50. ^ "2023 National University Rankings". Washington Monthly. Retrieved February 10, 2024.
  51. ^ "Carnegie Classification of Institutions of Higher Education". Center for Postsecondary Research. 2018. Retrieved December 23, 2018.
  52. ^ "Barbara Jordan-Mickey Leland School of Public Affairs". Archived from the original on September 5, 2012. Retrieved June 7, 2021.
  53. ^ "Mickey Leland Center, Barbara Jordan Institute, Emergency Management Program". Archived from the original on September 5, 2012. Retrieved June 7, 2021.
  54. ^ "Thomas F. Freeman Honors College". Retrieved December 31, 2022.
  55. ^ "Special Collections". TSU.edu. December 19, 2011. Retrieved April 9, 2016.
  56. ^ "Texas university libraries renovate to keep student interest". houstonchronicle.com. January 13, 2018. Retrieved February 3, 2018.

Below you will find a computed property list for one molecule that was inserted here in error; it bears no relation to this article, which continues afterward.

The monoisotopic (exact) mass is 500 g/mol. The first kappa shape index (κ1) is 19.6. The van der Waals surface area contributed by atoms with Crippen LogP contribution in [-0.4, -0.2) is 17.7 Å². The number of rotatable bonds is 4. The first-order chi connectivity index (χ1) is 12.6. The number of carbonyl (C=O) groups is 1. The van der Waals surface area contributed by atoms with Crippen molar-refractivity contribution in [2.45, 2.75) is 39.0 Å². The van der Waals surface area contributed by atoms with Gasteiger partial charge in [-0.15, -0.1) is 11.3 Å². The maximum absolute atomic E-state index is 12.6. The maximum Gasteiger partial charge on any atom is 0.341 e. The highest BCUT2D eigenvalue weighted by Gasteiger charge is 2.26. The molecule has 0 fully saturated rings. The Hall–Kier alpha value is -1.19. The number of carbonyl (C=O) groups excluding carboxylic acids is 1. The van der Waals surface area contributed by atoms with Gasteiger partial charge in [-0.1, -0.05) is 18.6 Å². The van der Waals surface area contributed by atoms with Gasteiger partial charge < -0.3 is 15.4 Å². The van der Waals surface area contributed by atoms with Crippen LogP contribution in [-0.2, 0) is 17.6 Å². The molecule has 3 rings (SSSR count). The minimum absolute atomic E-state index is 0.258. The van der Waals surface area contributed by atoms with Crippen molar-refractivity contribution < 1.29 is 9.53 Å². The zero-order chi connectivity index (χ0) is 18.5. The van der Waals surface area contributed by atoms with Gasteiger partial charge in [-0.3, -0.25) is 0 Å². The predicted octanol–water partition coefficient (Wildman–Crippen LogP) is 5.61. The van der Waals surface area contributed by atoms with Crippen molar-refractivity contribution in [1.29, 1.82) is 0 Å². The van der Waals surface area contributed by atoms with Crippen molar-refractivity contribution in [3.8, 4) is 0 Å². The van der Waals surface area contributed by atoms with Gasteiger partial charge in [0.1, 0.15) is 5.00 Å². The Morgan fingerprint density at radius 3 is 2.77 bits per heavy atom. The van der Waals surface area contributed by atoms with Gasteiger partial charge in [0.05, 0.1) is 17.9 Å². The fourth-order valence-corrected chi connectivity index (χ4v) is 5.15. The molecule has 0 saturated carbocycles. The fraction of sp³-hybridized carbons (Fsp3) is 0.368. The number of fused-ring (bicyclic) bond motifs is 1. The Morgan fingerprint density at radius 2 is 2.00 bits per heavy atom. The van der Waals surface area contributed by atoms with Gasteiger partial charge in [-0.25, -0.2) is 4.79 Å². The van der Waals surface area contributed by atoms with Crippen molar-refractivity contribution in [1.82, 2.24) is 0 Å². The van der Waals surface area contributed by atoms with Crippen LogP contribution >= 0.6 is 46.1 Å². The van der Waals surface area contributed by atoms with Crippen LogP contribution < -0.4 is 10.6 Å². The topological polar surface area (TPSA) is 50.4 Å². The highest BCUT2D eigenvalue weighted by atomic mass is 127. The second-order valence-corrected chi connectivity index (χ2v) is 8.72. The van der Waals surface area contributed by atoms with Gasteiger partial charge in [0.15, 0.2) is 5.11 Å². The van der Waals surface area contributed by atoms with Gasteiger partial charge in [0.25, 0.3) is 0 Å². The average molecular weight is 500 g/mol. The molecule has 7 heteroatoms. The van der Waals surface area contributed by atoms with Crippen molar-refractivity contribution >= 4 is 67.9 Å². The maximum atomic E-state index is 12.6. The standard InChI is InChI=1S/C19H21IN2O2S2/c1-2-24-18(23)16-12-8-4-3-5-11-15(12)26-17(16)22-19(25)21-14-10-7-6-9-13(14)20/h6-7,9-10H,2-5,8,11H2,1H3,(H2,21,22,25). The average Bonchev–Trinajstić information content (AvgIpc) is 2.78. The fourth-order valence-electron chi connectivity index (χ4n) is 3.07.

57. ^ "TSU New Library and Learning Center Project Pre-Bid Meeting". Eventbrite. Retrieved February 3, 2018.
  58. ^ "TSU breaks ground on a new Library Learning Center". www.tsu.edu.
  59. ^ "College Scorecard: Texas Southern University". United States Department of Education. Retrieved May 24, 2022.
  60. ^ "Campus orgs list" (PDF). students.tsu.edu. 2016.
  61. ^ cmaadmin (October 5, 2011). "Philosophy Professor Still Teaching after More than 60 Years at Texas Southern". DiverseEducation.com. Retrieved April 2, 2017.
  62. ^ "On Founders Day, TSU honors retiring debate coach". HoustonChronicle.com. September 14, 2013. Retrieved April 2, 2017.
  63. ^ "Houston Bands March at Super Bowl XXXVIII". CHRON. January 29, 2004. Retrieved May 19, 2009.
  64. ^ "RECAP:Stellar Award 20th Anniversary Taping 2005". Gospel Flava. Retrieved May 19, 2009.
  65. ^ "TigerFans.net". TigerFans.net.
  66. ^ "Facilities". May 17, 2013. Archived from the original on May 17, 2013. Retrieved February 3, 2018.